Indian postmen might soon have another task up their sleeve other than delivering Indian's their precious letters/mails. The country’s public weather forecaster, India Meteorological Department (IMD), is contemplating of giving Indian postmen an additional responsibility of a weatherman.

The IMD has decided to pilot a scheme to take benefit of the massive network that India Post has cultivated over the years and use it to collect and deliver important weather information to the country's farmers.

To start with, a postman will be provided with a template form when he goes to a village. The form will have some basic questions, like land usage, cropping pattern of the village, etc. The postman would be required to fill the form and get the phone numbers of some of the farmers from the village.

IMD's objective with the scheme is very simple, they intend to reach to as many farmers as possible. Since India's postal department has over 1,54,800 post offices across the country, with almost 90% of them in rural areas, they proved to be a perfect fit for the weather department. After reaching the country's hinterlands, the IMD plans to take the help of the Indian postmen to collect information that will help the department in providing farmers with custom-made weather and crop advisories.

AgriMet, IMD’s agriculture division, is gearing up to run the pilot programme in five villages across Uttar Pradesh, Andhra Pradesh, Punjab, Uttarakhand, and Gujarat. While the places have been decided, the cost of the project is still being deliberated upon.

Despite of being the third-largest economy in the whole of Asia, a large majority of farmers in India even now fully depend on the rains to make their decisions on sowing and harvesting. In fact, less than 50 per cent of India's total farmland is irrigated. This means, an inaccurate weather forecast ends up having a catastrophic effect on the country's entire economic cycle as the country's farmers have to suffer huge losses. Seeing India go through two consecutive drought years, the weather department decided to take some serious steps and bail the farmers, the agriculture sector and the whole of country out of this crisis.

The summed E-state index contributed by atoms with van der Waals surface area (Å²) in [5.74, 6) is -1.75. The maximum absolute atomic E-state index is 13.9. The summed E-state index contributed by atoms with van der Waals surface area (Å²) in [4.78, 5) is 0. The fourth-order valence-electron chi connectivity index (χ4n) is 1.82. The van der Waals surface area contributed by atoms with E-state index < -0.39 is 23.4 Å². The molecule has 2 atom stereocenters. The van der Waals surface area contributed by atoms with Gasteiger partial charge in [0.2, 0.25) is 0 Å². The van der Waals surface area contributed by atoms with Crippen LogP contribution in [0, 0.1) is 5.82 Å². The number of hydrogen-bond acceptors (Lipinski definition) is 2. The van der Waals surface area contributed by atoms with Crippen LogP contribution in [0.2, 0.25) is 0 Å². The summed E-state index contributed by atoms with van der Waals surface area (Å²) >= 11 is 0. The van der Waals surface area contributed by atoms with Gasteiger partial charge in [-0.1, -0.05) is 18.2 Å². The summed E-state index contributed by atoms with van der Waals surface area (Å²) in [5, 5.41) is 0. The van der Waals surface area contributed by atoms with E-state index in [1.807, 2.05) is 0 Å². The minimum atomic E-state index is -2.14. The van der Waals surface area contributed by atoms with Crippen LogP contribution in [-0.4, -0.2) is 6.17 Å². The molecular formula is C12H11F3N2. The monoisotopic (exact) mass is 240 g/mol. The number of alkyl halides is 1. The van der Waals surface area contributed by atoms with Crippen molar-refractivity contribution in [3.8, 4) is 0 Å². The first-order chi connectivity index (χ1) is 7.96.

The AgriMet is also contemplating on installing screens at the village post offices so as to display information on weather and crops directly to the farmers.

It is no secret that when it comes to monsoon predictions, the IMD has had a shaky past. For instance, it completely missed out on predicting the 2009 drought, which was the worst drought that the nation faced in the last four decades. Further, the department's forecasts have often diverged from the ones of Skymet, which is India’s biggest private forecaster.

In order to restore people's faith in the department and do away with all the discrepancies, the government has decided to spend about $60 million on a supercomputer that will help in increasing the department's precision in forecasting.

India Post's extensive network across the country isn't helping another industry for the very first time. It has received a payments bank license from the RBI, all thanks to its deep reach into the country’s hinterlands. Further, the department has also partnered with leading online sellers in the country such as Flipkart, Amazon and Snapdeal for deliveries.

Since, the Indian postmen will now also be doubling-up as weathermen, the responsibility of ensuring timely deliveries now becomes important than ever.

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